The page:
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What If Lindsey Graham Is Indicted For Election Interference



Lindsey Graham

As he fights to squash a subpoena from a Georgia grand jury investigating Trump’s efforts to overturn the 2020 presidential election in the state, Sen. Lindsey Graham (R-SC) is set to have a federal court hearing in about his involvement in a possible interference in Georgia’s electoral process by Trump and his allies.

That hearing is scheduled for July 20 in Greenville, according to Associated Press reporter Meg Kinnard.

According to Fulton County District Attorney Fani Willis, Graham placed at least two phone calls to Georgia Secretary of State Brad Raffensperger in the weeks following the 2020 election seeking reexamination of absentee ballots to “explore the possibility of a more favorable outcome for former President Donald Trump.”

In court documents filed last week, Graham said he wasn’t seeking to interfere in the election when he asked Georgia officials to reexamine certain ballots on Trump’s behalf.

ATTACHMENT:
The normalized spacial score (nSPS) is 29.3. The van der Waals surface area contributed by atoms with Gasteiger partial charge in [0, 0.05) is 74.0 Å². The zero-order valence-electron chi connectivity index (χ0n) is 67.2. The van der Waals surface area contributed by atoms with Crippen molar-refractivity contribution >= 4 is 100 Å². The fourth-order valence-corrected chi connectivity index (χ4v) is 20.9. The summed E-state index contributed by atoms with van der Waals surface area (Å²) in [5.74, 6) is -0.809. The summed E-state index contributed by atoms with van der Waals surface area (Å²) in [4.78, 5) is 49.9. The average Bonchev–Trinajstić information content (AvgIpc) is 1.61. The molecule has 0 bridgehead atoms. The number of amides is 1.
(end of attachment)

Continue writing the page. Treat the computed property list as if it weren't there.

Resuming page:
Graham’s attorneys have said the South Carolina Republican “is not a subject nor target of the investigation, simply a witness,” arguing that the senator did not inject himself into Georgia’s electoral process and never tried to alter the outcome of the election.

“Sen. Graham was well within his rights to discuss with state officials the processes and procedures around administering elections,” his attorneys said in a statement.

Judge U.S. District Court Judge Timothy M. Cain, who was assigned to consider Graham’s filing, ruled last week that the subpoena can’t be executed for the time being.

As noted by Kinnard, Judge Cain and Graham are former law partners, who practiced together for several years.